Ugly violence rooted in bigotry broke out in Charlottesville, Virginia, Saturday, but media analyst and American Women’s Alliance President Gayle Trotter says the media instantly made the story about President Trump instead of the people responsible for the violence that left one person dead, two state troopers indirectly killed, and and many others hurt.
Trotter says it didn’t take long for political figures and the the media to demand a statement from Trump on Saturday as the violence unfolded. And they didn’t like what they got.
“We condemn, in the strongest possible terms, this egregious display of hatred, bigotry, and violence on many sides, one many sides, said Trump, Saturday afternoon.
The media and politicians of all stripes condemned Trump for not specifically condemning white supremacists, the KKK, and neo-Nazis. Trotter believes it was a cautious but clear statement in the midst of a developing crisis.
“He was condemning violence from all sources. He made a very strong statement about how he wanted to make America great again and we were going to make America great for all people. It was a very judicious statement, given right as events were unfolding,” said Trotter.
She says that statement led to wall-to-wall media condemnation.
“All you heard was criticism of him, that he had not specifically named names. If you were listening to CNN on Monday morning, every single panelist and the hosts were apoplectic that he had not ‘named names,'” said Trotter.
Monday afternoon, Trump got specific.
“Racism is evil. And those who cause violence in its name are criminals and thugs, including the KKK, neo-Nazis, white supremacists, and other hate groups that are repugnant to everything we hold dear as Americans,” said Trump.
“We are a nation founded on the truth that all of us are created equal. We are equal in the eyes of our Creator. We are equal under the law. And we are equal under our Constitution. Those who spread violence in the name of bigotry strike at the very core of America,” he added.
Trotter says the criticism then continued but shifted in focus.
“You would think that would answer the accusations that President Trump did not name names. Yet, as soon as he issued that statement, the media continued to criticize him for being two days late,” said Trotter, who suspects the criticism would be just as intense if Trump “named names” on Saturday.
“Even if what he said on Saturday included specifically naming white supremacists, neo-Nazis, and fascists, it would not have been enough. he would have continued to have been criticized,” said Trotter.
What galls Trotter most about the media treatment of Trump is their assessment of why there’s so much coverage of the president’s response as opposed to the carnage on the streets of Charlottesville.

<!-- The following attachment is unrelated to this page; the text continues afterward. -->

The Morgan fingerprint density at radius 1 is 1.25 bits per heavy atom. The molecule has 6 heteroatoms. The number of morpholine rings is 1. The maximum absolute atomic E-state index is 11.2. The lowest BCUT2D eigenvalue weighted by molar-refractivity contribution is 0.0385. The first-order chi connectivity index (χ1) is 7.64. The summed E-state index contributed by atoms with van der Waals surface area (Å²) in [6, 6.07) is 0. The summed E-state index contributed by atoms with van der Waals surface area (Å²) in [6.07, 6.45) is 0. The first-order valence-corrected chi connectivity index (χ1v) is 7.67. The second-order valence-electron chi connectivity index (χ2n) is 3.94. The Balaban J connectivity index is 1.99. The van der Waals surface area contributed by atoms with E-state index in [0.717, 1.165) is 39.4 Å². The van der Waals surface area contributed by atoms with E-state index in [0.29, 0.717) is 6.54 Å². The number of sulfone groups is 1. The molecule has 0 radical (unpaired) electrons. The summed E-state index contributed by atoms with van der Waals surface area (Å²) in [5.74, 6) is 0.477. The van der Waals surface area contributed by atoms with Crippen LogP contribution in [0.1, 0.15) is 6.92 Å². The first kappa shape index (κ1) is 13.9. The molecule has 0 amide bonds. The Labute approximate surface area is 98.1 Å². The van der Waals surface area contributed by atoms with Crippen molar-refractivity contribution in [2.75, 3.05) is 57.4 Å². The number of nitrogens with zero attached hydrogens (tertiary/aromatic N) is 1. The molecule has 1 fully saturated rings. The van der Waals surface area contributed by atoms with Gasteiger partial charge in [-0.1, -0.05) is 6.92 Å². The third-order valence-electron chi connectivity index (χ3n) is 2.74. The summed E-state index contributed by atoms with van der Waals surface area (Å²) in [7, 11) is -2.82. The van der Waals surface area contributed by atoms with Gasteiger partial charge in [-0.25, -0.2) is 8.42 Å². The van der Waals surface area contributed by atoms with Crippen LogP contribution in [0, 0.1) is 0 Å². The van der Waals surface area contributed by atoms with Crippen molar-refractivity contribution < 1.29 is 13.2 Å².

“I heard a Bloomberg reporter today saying that President Trump made this episode about himself. If anything, that charge should be laid at the feet of the media, because they turned it from being a news story where they were reporting on what was happening and they turned all of the focus over to President Trump and his reaction,” said Trotter.
By Monday morning, CBS was pushing the claim that since September 12, 2001, nearly three times more terrorist attacks have been perpetrated by “right-wing extremists” than Islamic radicals, although the attacks from radical Muslims still resulted in more deaths.
Trotter is appalled at the reporting for two reasons, first over the obvious manipulation of the data by starting the count the day after the worst terrorist attack in American history, which claimed nearly 3,000 lives.
“If this wasn’t such a serious topic, this would be so laughable. How can you possibly start any type of calculation about terrorism that doesn’t include that doesn’t include 9/11,” said Trotter.
Second, she says there is a clear political agenda afoot.
“When CBS and these other news stations make reports like this, they’re not making these reports to ensure that Americans are safer. They’re making these reports in order to support a political proposition that Republicans and conservatives are dangerous to the American experiment,” said Trotter.
While condemning the bigots in Charlottesville as possessing a “demonic ideology of white supremacy,” Trotter says there needs to be full rejection of all who would use violence to suppress constitutional rights, and she says this is a good time to call all of them out and repudiate them.
“It must be repeated over and over again that these groups: radical Islamic terrorists, Antifa, any white supremecists, the KKK, they are all part of the same type of ideology. They believe in violence to achieve political means. They do not believe in the rule of law,” said Trotter.
Trotter says discussing and exposing those tactics from all who use them is part of a “continuing conversation” that ought to proceed from the ugly events in Virginia on Saturday.